The point of this fourth type is to tell us that when the seed is sowed in good soil, it will produce fruit. In such cases sowing leads to reaping.

The Parable of the Sower or Soils show clearly that the type of soil the seed falls into has a significant effect on what type of plant emerges, if any. Or, stated literally, the type of heart a person has largely determines the effect the word will have on them. Previously we described the basic point of the metaphor as “sowing leads to reaping.” We might now modify that basic truth when used of to evangelism to say “sowing leads to reaping, when the seed is sown in good soil.” Or, speaking literally, God’s word will cause people to “believe and be saved” (Luke 8:12) and endure and bear fruit, if they have “an honest and good heart” (Luke 8:15). This is the main message of the parable.

The parable reflects some other secondary but important truths as well. First, it is clear that reaping won’t occur without sowing. There will be no harvest into eternal life unless we speak the word of the kingdom. This means our God-given role of sowing the seed is vital in the process. Related to this, the parable implies that we are called to sow the seed broadly without seeking to determine what kind of soil we are sowing on. While we may get an impression of what kind of heart a person has, we cannot know for sure. Like Ananias, we might hesitate to speak God’s word to someone who strongly opposes Christianity, such as Saul (Acts 9:10-14). But in that case, surprisingly, the soil turned out to be good. The immediate result was fruit, and the long term result was massive additional sowing and reaping by Paul. There are other places in Acts also where the seed was sowed to people who did not appear to be good soil (Acts 4:1-12; 5:17-32), and often they indeed were not (4:13-18; 5:33). But these spokesmen show us that it is right to speak the word to them anyway (4:19-20, 29-31; 5:41-42). There is a also a time to dust off one’s feet and move on (Matthew 10:14; Acts 13:51), and we should not cast our pearls before swine (Matthew 7:6), but we do not make such determinations without first speaking the word to them.

One of my great concerns today is that I don’t see or hear much emphasis on actually speaking the good news of God’s kingdom to people outside of Christ. I do see much emphasis on doing good deeds and maturing disciples. This is wonderful, because these, too, are essential to our calling. Jesus, however, did all three—good deeds, good news, and good teaching (Matthew 4:23; 9:35). We need a balance of all three in our ministries. If you want to read more about our responsibility for the telling good news part, see the previous post.

A second lesson is that only a minority of the seed bears fruit. Speaking literally, only a minority of people who hear the word respond favorably and bear fruit in their lives. I doubt Jesus intended to give us exact percentages, but it is striking that only one in four examples turned out favorably. The same mixed results are seen in Jesus’ ministry and in Acts.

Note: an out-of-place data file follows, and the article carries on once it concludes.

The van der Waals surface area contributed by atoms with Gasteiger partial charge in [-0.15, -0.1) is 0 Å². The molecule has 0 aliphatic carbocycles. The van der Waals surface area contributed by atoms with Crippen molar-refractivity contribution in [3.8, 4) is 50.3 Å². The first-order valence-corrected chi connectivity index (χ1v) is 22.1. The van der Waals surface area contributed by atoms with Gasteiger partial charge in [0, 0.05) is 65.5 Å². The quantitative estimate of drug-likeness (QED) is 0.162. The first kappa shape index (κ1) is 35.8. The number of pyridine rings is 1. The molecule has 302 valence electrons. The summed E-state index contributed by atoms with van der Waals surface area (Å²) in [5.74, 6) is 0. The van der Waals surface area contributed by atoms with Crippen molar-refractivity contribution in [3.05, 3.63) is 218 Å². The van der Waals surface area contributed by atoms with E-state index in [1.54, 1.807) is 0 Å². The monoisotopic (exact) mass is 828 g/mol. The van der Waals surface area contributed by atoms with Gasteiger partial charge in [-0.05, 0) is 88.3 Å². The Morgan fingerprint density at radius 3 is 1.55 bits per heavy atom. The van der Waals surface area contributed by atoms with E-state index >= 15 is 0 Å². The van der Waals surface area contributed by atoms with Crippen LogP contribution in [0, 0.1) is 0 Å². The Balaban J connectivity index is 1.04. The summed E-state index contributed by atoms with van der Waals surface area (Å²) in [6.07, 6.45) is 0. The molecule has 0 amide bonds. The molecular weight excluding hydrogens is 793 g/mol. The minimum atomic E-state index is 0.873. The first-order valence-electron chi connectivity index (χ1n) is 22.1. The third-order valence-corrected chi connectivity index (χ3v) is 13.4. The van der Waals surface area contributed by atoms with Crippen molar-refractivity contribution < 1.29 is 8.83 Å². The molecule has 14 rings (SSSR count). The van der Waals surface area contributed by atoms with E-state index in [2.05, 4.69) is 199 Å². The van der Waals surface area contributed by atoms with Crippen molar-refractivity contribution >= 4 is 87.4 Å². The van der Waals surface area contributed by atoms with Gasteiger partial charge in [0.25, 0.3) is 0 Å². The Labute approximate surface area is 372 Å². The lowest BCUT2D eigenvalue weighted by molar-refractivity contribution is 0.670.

Sometimes we evaluate people, methods, and ministries based on results. Usually when we do this, we are thinking more like Americans than Christians. A high conversion rate makes us think an approach is good and worth using. In light of this parable, however, shouldn’t that make us suspicious of the approach? Do we think we are going to come up with approaches that have a higher conversion rate than Jesus had? We cannot increase the harvest by “sowing harder.” Nor will we increase the harvest by “sowing smarter” or “sowing better,” unless we were sowing badly to begin with. The harvest may increase if we sow more broadly, but even so, we should not be surprised if only a minority receive the word.

The reason for this minority response is a third lesson, namely, we are not the only element in the sowing and reaping process. There is not only a sower but also soil. There is not only a speaker but also a hearer. God is involved as well. That means there are three components—speaker, hearer, and God. Our role is vital, to be sure, but it is not the only one. There is no guarantee that our sowing in a particular case will lead to reaping, and we do not control the harvest. Even when we sow the message of the kingdom as we ought, the working of God and the condition of a person’s heart still have a significant effect on the  outcome.

A fourth lesson is that sowers should pray for people’s hearts. As noted, the parable teaches that people’s hearts in large part determine how they will respond to the word. The vital role of the heart is mentioned elsewhere also (Matthew 13:15; Mark 3:5; 6:52; 8:17; Luke 21:34; 24:25; Acts 2:37; 7:51; 16:14; 28:27; Romans 10:9-10; 2 Corinthians 3:15; 4:6; Hebrews 3:8). While God has told us some things about the heart, there is also some mystery about it. I don’t fully grasp why some people’s hearts are good and others are not, but I do know God is involved (Acts 16:14). So we must pray that God will work and open people’s hearts to the word.

For more on how the ministry of Empowering Subjects equips God’s people to work in his harvest field, see here.

Published by Marvin Bryant

After serving as a minister for churches for forty years, Marvin founded the Empowering Subjects to equip subjects of the King to change the world like Jesus did.